Machine Learning and Notions of the Image

Rosemary Lee

Research output: Book / Anthology / Report / Ph.D. thesisPh.D. thesis


This thesis addresses how current notions of image production remain tied to historical ideas which often prove inadequate for the description of visual artefacts of machine learning (ML). ML refers to the simulation of in-formation acquisition using machines, and when applied to the generation of images, it enables visual content to be influenced based on the statistical analysis of data. The increasing use of ML in image production highlights several aspects which have been present in older forms of media, but which now take on new forms and relevance, especially within artistic contexts. This research seeks to clarify the mediating role played by visual technologies and to demonstrate how images produced using ML offer new ways of approaching theories of the image.

Images exist at the interstices between human perceptual experience and its technological mediation, which is especially relevant as the development and implementation of technologies offers new possibilities to produce visualisations from data. In so doing, technological mediation tangibly augments relationships between how images are produced, experienced and interpreted. The present incorporation of ML into various forms of visual media offers insight into this issue by enabling images to be produced as the result of the statistical analysis of datasets. Computational relations which are extracted and inferred between features within images help to construct learned representations which are in turn used to generate new images. This results in a form of computationally-determined representation which is informed by the interpretive processes performed by machines.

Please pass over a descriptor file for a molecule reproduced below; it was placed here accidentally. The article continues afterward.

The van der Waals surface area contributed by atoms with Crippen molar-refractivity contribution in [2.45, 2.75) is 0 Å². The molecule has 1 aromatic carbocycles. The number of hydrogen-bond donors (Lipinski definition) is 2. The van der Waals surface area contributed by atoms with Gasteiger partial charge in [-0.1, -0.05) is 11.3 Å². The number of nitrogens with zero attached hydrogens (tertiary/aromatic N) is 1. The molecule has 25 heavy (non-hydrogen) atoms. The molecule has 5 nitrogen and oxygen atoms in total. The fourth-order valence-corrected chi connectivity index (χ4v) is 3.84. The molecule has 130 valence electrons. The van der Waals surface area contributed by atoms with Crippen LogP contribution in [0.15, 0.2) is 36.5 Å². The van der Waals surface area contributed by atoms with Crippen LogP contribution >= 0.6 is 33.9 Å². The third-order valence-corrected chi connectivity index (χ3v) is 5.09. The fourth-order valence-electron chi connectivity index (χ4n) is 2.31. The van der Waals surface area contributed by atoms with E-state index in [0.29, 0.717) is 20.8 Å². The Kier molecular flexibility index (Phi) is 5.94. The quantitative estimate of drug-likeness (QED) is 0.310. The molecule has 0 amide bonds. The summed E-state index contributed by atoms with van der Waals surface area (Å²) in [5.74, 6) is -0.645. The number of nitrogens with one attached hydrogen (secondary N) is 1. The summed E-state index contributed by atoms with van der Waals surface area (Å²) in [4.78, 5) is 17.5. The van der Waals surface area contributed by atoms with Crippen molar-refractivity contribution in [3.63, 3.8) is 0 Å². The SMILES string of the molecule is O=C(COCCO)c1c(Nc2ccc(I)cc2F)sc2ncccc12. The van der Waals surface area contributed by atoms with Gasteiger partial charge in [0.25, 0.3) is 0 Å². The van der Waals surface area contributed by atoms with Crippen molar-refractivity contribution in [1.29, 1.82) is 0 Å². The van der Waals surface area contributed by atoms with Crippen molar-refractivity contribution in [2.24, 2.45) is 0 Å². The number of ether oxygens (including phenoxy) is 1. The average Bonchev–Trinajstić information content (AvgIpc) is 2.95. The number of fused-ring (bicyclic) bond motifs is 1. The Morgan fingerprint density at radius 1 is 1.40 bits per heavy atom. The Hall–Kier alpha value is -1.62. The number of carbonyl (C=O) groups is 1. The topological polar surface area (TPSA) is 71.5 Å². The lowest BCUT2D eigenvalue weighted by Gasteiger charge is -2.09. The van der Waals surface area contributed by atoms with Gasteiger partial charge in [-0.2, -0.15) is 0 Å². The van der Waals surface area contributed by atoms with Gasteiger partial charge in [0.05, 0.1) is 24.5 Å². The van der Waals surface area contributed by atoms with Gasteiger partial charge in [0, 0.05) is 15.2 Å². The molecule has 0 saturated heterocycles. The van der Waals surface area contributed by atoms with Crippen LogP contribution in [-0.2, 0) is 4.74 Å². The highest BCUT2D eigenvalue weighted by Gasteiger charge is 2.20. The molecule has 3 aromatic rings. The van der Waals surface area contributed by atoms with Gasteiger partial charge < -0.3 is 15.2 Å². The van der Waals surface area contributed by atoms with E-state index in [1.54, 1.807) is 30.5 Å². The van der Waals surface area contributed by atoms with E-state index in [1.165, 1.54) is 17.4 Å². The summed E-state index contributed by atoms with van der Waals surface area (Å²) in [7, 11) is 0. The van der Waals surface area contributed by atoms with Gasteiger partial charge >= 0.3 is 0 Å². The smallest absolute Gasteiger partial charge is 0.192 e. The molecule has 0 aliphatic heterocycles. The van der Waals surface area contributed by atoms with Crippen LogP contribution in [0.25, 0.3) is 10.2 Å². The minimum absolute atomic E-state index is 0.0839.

Artists have taken great interest in the potential of ML, in an aesthetic, but also a processual capacity, often considering its relation to human vision. Their productions offer insight into novel aspects of ML in the creation of images through experimental practice which is informed by theory and by art history. Using and reflecting on ML, often in novel or reactionary ways, artistic and humanistic perspectives provide vital counter-narratives to those of computer science (CS), and which facilitate cross-disciplinary understanding.

In spite of the hype which surrounds it currently, ML does not present an entirely novel approach to image production and rather builds upon existing modalities and narratives surrounding the technical production of images. Notions of technically produced images often lean heavily on historical narratives regarding the technical production of images, even perpetuating inaccuracies from them. These tend to misconstrue images either as inherently accurate reflections of reality or as the product of artificial perception and genius, by virtue of their engagement with technological processes. This research therefore adopts a media archaeological approach, in order to understand how processes that have been present in visual media much longer than the use of ML continue to colour discourse.
Original languageEnglish
PublisherIT-Universitetet i København
Number of pages174
ISBN (Print)978-87-7949-043-7
Publication statusPublished - 2020


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